Chris is a somewhat special case, in that he’s been a professional musician for 20 years, but the bulk of independent musicians rarely make a wage above poverty line from music (at least the one’s I know and encounter. Chris is the only professional musician I have regular dealings with). I suspect those interested in running a business will survive. Rather, it’s the dabblers and dilettantes I’d guess will a) flood the market while b) not making any money from it and generally keeping most other dabblers and dilettantes from making any significant monetary progress from their music along the way. Which is different, since twenty years ago there were a lot fewer of the dabblers, making it easier for at least a few of them to do alright by it.

    I’ve never loved the idea of having to make derivative merchandise to make money, since I’m more interested in making music than printing coffee table books and tshirts, but I suppose it’ll always be a hard sell to get folk to consider music valuable enough to pay out a livable wage on.

    You’ve given me some ideas to pursue though. And sorry about deleting the message the first time, still getting used to using WordPress.

  3. You and like-minded (eg. me, Dystonia, Mystahr etc.) should make an elitist meta blog about the noisy, experimental and strange music scene and ourselves (think boingboing) and thus elevating us into the stratosphere of famousness.



  4. I could be just like Cory Doctorow!

    A metablog is something to consider, although it didn’t entirely work out at Intelligent Machinery (we weren’t especially dedicated to the idea, though).

  5. IM wasn’t focused IMHO. You need a crystal clear concept with no noise. I’d be interested in giving it a go. At least working out the concept.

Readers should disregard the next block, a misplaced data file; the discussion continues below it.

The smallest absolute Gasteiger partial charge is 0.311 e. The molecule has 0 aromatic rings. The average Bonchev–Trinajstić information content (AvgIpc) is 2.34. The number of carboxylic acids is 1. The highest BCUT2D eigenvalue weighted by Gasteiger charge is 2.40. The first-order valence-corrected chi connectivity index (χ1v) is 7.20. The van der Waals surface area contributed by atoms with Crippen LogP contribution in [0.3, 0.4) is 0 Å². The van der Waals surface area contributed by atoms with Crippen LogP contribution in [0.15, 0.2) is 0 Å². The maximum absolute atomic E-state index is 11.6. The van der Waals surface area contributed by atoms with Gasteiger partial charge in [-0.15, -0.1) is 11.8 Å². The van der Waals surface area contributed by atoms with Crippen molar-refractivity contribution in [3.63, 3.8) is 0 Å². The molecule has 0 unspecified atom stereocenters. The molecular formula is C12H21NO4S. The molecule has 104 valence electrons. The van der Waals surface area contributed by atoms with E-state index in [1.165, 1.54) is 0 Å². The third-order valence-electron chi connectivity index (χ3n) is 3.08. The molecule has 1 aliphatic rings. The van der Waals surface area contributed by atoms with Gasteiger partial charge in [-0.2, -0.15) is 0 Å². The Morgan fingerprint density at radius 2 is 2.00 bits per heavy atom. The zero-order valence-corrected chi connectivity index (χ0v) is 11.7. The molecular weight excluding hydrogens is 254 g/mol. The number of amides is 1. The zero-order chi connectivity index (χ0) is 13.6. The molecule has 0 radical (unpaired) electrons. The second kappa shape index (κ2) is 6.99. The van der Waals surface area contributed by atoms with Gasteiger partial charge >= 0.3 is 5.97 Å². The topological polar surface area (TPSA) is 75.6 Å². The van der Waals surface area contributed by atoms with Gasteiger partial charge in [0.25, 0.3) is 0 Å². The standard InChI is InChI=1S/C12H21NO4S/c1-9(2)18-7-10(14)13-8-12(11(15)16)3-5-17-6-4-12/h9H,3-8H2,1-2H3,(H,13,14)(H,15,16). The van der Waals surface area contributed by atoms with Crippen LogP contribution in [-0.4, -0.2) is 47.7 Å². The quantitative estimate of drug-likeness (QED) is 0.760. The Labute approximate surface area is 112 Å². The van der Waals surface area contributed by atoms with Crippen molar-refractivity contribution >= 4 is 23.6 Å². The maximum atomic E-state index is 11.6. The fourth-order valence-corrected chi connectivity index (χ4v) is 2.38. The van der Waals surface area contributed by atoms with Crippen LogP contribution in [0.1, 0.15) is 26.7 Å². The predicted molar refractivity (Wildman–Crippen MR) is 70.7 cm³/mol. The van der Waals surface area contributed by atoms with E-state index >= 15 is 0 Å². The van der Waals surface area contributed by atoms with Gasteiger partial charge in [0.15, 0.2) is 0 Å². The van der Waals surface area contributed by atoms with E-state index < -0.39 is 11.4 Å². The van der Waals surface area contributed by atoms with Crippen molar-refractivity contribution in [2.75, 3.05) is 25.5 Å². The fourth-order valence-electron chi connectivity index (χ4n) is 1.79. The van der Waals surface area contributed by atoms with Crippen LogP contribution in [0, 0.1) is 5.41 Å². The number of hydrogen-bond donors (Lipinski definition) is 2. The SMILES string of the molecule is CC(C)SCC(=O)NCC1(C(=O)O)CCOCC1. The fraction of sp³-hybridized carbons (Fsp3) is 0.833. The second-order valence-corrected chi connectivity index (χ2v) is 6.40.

6. Hmmm. I have the resources to put something together along those lines, too. Even have a spare URL that I’ve never been able to figure out what to do with.

    I’ll think about it and email you if any good ideas come to me. I believe you have my email address already, so maybe send me something if you have further thoughts.

    I agree, IM wasn’t ever focused on anything specific, and so always felt a bit ramshackle (part of its charm to some extent, also part of why I left, since I could easily handle being aimless on my own).

  7. Late to it all… as usual

    The future; didn’t that start ages ago?

    There’s no telling where it all may lead, but adding my two cents to this conversation.
    Since I took over NTNS radio early 2007 I can tell that the Creative Commons world has grown extensively. Even some of the big names today are choosing CC for free releasing material (Trent Reznor for one). Every week I see new netlabels arrive, and its getting virtually impossible to keep good track of what is being released. The quality of released music has gone up significantly as well and the support for it all seems to be on the rise, but there’s a lot of improvement to be had there.
    NTNS radio grew into releasing compilation albums of released material just to try and give an overview of what is out there and help expose artists and their albums. The next natural progression was starting up Just not Normal where I would have the ability to release albums by solo artists and help giving these artists a bit more exposure. This also prompted the biggest problem JNN faces; how and where to market and advertise these albums. There are a few sites out there that overview/review new releases (Earlabs, Phlow, InqMag, Mnml, noerror, etc) but none really thrive that greatly if you look at activity of its members. With the overwhelming offerings of material on one side and the lazy character of ‘consumers’ on the other end it is hard to build a community or even a place where these two find each other.
    But there is where the answer should be for future’s sake.

    Meanwhile I’ll just keep moving forward and DIY myself into this great big realm of free music. If there’s one thing I have learned through time, is that you cannot expect others to do the (marketing) work for you and if you want to get something done, do it yourself is the only way forward.